March 29, 2012
Top 40 Twins Prospects of 2012: 5, 4, 3, 2, 1
Also in this series: 6-10, 11-15, 16-20, 21-25, 26-30, 31-35, 36-40.
5. Liam Hendriks | Starter | DOB: 2/89 | Throws: Right | Sign: Australia YEAR LV G GS ERA IP H HR SO BB 2009 RK+ 3 3 3.71 17.0 19 0 13 1 A- 11 11 3.51 66.2 73 3 62 15 2010 A- 6 6 1.32 34.0 16 0 39 4 A+ 13 12 1.93 74.2 63 2 66 8 2011 AA 16 15 2.70 90.0 85 5 81 18 AAA 9 9 4.56 49.1 52 0 30 3 MLB 4 4 6.17 23.1 29 3 16 6
Liam Hendriks signed with the Twins out of Australia as an 18-year-old in 2007, but missed all of 2008 and half of 2009 following knee and back surgeries. He returned in 2010 with a fantastic season between two levels of Single-A, throwing 109 innings with a 1.74 ERA as a 21-year-old, and then thrived between Double-A and Triple-A last season while winning Twins minor league pitcher of the year honors and making his big-league debut in September.
Statistically he was the best pitcher in the Twins' system in both 2010 and 2011, going from low Single-A to the majors during that time despite not turning 23 years old until last month. That includes a 3.36 ERA, 111-to-21 strikeout-to-walk ratio, and just five homers allowed in 139 innings between Double-A and Triple-A last season, but unfortunately Hendriks' strikeout rate dipped dramatically once he got to Triple-A and his raw stuff isn't quite as impressive.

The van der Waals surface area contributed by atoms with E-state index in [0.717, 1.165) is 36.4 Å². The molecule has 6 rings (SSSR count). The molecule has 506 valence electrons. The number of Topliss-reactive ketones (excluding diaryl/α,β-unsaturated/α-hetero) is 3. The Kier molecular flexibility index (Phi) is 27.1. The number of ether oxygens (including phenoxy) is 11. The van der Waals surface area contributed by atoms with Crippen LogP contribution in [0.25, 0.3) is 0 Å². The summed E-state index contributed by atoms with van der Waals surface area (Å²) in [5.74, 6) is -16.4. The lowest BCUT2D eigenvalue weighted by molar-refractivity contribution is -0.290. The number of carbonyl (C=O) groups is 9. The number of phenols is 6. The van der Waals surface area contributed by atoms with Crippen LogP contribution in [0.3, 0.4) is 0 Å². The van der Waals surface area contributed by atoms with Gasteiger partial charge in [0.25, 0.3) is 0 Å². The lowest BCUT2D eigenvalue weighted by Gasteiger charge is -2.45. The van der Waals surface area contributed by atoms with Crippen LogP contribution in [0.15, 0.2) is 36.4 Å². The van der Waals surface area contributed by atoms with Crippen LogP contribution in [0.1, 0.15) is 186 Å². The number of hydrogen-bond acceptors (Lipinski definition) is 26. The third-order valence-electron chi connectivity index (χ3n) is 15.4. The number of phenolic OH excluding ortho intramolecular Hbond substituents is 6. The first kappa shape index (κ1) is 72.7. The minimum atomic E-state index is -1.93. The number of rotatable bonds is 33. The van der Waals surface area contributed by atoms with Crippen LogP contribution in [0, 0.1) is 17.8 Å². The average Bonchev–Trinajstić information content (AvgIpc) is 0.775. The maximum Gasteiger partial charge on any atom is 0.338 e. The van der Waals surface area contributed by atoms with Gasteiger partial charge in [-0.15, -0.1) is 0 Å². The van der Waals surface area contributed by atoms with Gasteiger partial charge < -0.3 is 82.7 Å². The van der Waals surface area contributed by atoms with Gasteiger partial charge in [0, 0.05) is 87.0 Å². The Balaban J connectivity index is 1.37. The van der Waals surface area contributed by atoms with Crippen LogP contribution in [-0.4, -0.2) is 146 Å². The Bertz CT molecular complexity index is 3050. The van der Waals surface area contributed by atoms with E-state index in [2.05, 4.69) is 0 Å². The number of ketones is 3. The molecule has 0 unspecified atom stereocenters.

Hendriks is the prototypical Twins pitcher with excellent control and off-speed pitches that receive positive reviews, but his average fastball clocked in at just 89.9 miles per hour. Toss in an unspectacular, deteriorating strikeout rate with a neutral ground-ball rate and he looks like more of a strike-throwing No. 3 starter than a top-of-the-rotation guy. Kyle Gibson's injury makes Hendriks the top pitching prospect by default, but he should be MLB-ready soon.
4. Eddie Rosario | Second Base | DOB: 9/91 | Bats: Left | Draft: 2010-4 YEAR LV PA AVG OBP SLG HR XBH BB SO 2010 RK- 213 .294 .343 .438 5 16 16 28 2011 RK+ 298 .337 .397 .670 21 39 27 60
Miguel Sano was the biggest name in Elizabethton's lineup, but rookie-ball teammate and 2010 fourth-round pick Eddie Rosario actually led the Appalachian League in homers and slugging percentage while hitting .337. They each topped 20 homers in the 68-game season after a grand total of one Appalachian League hitter had 20 homers in the past 20 years. Rosario can't compete with Sano's raw power, but should have far more defensive value.